2015 was a golden year for most underrated movies in Bollywood. From the low-key, quiet, retiring movies like Nila Madhab Panda’s Kaun Kitney Paani Mein, Anup Singh’s Qissa, Atul Sabharwal’s documentary In Their Shoes, Ian McDonald’s documentary Algorithms, Sandeep Mohan’s Hola Venky (a web release) and Sanjay Talreja’s immigration drama Surkhaab to the slightly less inconspicuous but largely missed outside the self-proclaimed Twitter critics universe classics like Titli, Court and Masaan, 2015 upped the ante on most underrated films by churning out a scintillating variety. 2016, on the other hand, has stepped back and given us fewer gems. Most underrated movies come out during the first four months of the year than, say, the blockbuster or festive season and despite the recent lull, 2016 started with a storm and produced a few movies that may have gone off the radar but could certainly incite interest, if the curtains were pulled again.
Here are some of the most underrated movies we enjoyed watching this year:
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I am disappointed that this Mumbai-meets-Punjab middler didn’t garner enough attention. The story of a city-slicking music producer (Sugandha Garg) and her complicated relationship with the Punjabi folk singer Mastana (Siddhant Behl), this one could have easily shrunk into oblivion if it followed in the easy missteps of predecessors in the genre. One wrong move in music or deliberate intonation and the movie would have backfired- but thanks to debutant director Shefali Bhushan’s talent-scouting experience prior to her film-making stint and an excellent Behl lending additional credibility to the role- the movie emerges a winner. Apart from a few off-moments when Garg doesn’t look quite comfortable getting intimate, there is much to be enjoyed in this debut effort, and much more to be enjoyed in the years to come if Behl is signed on by more!
Hansal Mehta never disappoints with his movies- and in Aligarh, he raises the bar even higher. Delineating the real-life story of the 64-year old Dr. Srinivas Ramchandra Siras who is suspended from his job at a prestigious institute of higher learning owing to his sexual orientation, this movie is a fresh look at queer characters- away from the sniggers and stereotypes they elicit in most Bollywood efforts (with the exception of a few of Onir’s films)- and is a slow-paced, albeit revealing journey of a liberal getting on in years and fighting out the ostracization of homosexuals. Ousting bumper-stickers on humans, Siras proves why love (of any kind) need not be labeled and the film sets out to segue into the historic high court judgment that decriminalized homosexuality. The interaction between Siras (played by a thorough Bajpayee) with Deepu Sebastian Edmond (a journalist played by Rajjkumar Rao) and the legal battle fought by legal eagle (an excellent Ashish Vidyarthi) ending in the exoneration of Siras are the highlights of the movie. If you wish to see an entire gamut of emotions infused into a soul come alive in the most understated, yet poignant manner- this one is a must-watch.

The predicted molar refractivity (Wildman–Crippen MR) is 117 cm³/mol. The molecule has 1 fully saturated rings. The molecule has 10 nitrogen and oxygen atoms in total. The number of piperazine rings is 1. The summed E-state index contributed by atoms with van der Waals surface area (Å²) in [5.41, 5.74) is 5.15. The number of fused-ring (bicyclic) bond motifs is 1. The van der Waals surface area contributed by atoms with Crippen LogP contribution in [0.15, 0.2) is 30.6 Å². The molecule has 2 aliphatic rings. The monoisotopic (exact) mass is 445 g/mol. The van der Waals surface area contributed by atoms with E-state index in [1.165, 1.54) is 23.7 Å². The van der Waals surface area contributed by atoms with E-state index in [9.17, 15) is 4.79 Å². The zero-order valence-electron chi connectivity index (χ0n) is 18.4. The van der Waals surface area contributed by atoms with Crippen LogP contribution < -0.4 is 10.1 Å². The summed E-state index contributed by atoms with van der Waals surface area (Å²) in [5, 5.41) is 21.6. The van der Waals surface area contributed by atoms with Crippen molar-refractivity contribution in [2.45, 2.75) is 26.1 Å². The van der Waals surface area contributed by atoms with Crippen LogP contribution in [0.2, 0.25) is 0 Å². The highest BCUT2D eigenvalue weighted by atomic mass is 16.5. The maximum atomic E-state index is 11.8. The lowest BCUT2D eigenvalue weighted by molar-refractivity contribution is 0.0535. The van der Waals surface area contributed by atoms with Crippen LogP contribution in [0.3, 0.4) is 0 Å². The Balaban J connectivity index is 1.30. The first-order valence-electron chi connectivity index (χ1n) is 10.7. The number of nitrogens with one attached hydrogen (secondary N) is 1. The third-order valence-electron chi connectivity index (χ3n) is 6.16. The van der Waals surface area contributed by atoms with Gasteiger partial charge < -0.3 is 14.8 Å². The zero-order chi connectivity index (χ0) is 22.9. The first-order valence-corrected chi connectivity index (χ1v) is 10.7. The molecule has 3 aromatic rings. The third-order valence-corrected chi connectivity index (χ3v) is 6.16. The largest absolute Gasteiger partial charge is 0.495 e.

3. Bollywood Diaries
One of the few movies that perfectly captures tinsel-town dreams in all its puzzling perplexity (the last being Luck By Chance), this one unravels three parallel stories- one of a retired government servant aching to pursue his Bollywood dreams, one of a Bengali prostitute pouring out her self to a writer and that of a call-center executive making it big on reality television despite being a terrible actor. The roles are played by Ashish Vidyarthi, who draws on his legendary theatre experience to breathe life into the character, Raima Sen combining delicacy and sensuality in a fine mold and debutant Salim Diwan who turns out to be quite a revelation. The background score, extremely-lyrical songs and the intertwining screenplay of the tragically obsessed characters creates a fine cinematic experience- a bittersweet concoction of how truth and fiction come together to create a tragedy we call life!
4. Global Baba
Despite the B-grade title, the movie swings between drama and satire to dish out the story of a criminal (Abhimanyu Singh) who takes to the murky economics of Baba-hood to swindle a nation. Although the movie falters on many occasions and the craft is mostly weak, the movie turns out to be a notch above the religio-politcal satires churned out every year. The film may come across as loud and overbearing- what with Sanjay Mishra, Akhilendra Mishra, Pankaj Tripathi and Ravi Kishan in the mix- but if you take a closer look, you may find some good writing and decent storytelling in the effort.
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An unnerving movie that masterfully draws upon the acting genius of Radhika Apte to bring alive the fear of the unknown, this exciting thriller is a breath of fresh air amongst horror goof-ups like 1920 London and other amateurish tales that make use of exorcism, graveyards and other clichés to evoke fear. Radhika brings alive a character who takes us inside her disturbing world and makes the agony and misery seem palpable, almost as if ‘twere crawling on your skin. Yes, there are logic lapses and not too many chilling moments (because it’s Bollywood still)- but all in all, Mehak’s journey is one that, despite the giveaway title, remains skillfully deceptive, leaving you in the lurch when you do not know what’s coming next.
Did we miss out on any underrated movie of this year? Tell us in the comments below. Don’t forget to ad which, among these, do you like best.